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Choreographer Keith Hennessy: Sights & Sounds

Michael Rauner
Choreographer Keith Hennessy will be opening Sink on 12/1

Sights & Sounds is your weekly guide to the Bay Area arts scene. Choreographer Keith Hennessy will be opening his new solo show Sink at the Joe Goode Annex. He told KALW’s Jen Chien about three fantastic arts events happening around the Bay this week.

Credit David Papas
Kathleen Hermesdorf and Scott Wells in "On the Occasion of our 25th Anniversary (and eviction) Kathleen Hermesdorf and Scott Wells ask: Was that good for you?"

Scott Wells & Dancers  present "On the Occasion of our 25th Anniversary (and eviction) Kathleen Hermesdorf and Scott Wells ask: Was that good for you?" Wells and Hermesdorf first moved to San Francisco together 25 years ago as two young artists, engaged to be married and ambitious to start their dance careers. The new piece revisits their last collaboration 20 years ago when they danced with tape measures. They've reworked this piece in the context of eviction and the struggle to make a career out of dance; the tape measure evokes metaphors for measuring time passed, the high commodity of physical space, and what has been lost and gained through the years. Looking back on our careers, we ask each other, "Was that good for you?" The show runs 12/1-12/2 and 12/7-12/10 at Dance Mission.

HENNESSY: "I'm looking forward to the work, and I think that the piece is also a way for thinking through how cities change, how personal relationships change, how gentrification works, and what's the personal role of that?"

Hackedepicciotto is a project of Alexander Hacke — a founding member and bass player of Einstürzende Neubauten — and Danielle de Picciotto — the lead singer of the band Space Cowboys and the co-initiator of the Love Parade. The couple married in 2006, and they've worked together creatively for almost two decades. Danielle specializes in unusual instruments such as the hurdy-gurdy, the autoharp, and the kemence besides playing the violin and piano while Alexander is master of the bass, guitar, and drums. Their live shows known to be intense: together they create beautiful, existentialistic, acoustic soundscapes, which roar and vibrate simultaneously. They'll be playing from their new album Menetekel on 12/2 at 8:30 at The Lab. Menetekel is another word for “the writing on the wall” and through the album Hackedepicciotto projects their despair of what is happening worldwide into a monumental symphony of sound, twirling and twisting it into a biblical frenzy. The symbolic and spiritual questions asked add unusual depth to the album, giving it a universal and very poignant touch of the current human quest.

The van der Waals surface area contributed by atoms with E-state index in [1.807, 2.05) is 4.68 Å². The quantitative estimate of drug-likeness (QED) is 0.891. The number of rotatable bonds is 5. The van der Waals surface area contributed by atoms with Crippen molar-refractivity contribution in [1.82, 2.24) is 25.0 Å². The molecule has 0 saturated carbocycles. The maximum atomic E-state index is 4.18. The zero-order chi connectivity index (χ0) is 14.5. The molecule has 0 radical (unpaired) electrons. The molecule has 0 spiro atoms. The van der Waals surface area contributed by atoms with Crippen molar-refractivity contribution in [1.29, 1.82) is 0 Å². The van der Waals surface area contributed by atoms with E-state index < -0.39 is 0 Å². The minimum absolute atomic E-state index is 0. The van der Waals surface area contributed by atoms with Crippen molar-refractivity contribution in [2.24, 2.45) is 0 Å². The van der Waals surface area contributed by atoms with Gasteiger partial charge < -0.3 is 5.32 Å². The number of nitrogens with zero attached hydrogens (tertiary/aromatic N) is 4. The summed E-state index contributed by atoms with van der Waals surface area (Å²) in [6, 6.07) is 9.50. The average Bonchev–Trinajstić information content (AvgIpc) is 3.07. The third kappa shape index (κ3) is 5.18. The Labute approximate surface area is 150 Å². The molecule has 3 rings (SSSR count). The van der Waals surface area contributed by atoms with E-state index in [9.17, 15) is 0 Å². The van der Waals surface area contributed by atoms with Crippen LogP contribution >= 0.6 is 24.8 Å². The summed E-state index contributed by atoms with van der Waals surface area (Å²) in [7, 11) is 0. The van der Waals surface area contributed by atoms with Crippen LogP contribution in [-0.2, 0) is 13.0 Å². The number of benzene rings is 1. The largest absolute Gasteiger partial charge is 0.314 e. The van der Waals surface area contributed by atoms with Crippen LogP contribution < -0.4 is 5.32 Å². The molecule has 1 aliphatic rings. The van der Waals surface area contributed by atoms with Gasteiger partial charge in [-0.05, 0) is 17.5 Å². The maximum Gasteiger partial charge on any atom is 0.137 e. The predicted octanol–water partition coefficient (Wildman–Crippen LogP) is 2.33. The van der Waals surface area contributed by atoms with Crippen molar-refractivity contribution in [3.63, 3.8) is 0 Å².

HENNESSY: "It's probably going to be very loud, very whole-body consuming sense around. yeah, exciting experiments in sound and political processing."

Credit Tim Fabian Bartel
Jorge de Hoyos in Rite of Spring: Conduit

Formerly based in San Francisco for five years, Berlin-based artist Jorge De Hoyos presents Rite of Spring: Conduit at SAFEhouse Arts' 1 Grove Street location on 12/3 at 7 p.m. His solo choreography to Igor Stravinsky’s archetypal music score is a maelstrom of physical acts of resistance and attempts at survival. De Hoyos asks, "What artistic strategies can a solo body employ to confront a history of violence? What forms are appropriate to address the act of killing?"

HENNESSY: "I'm just super curious. I think we'll see the body pushed to certain kinds of emotional or physical exhaustion at times."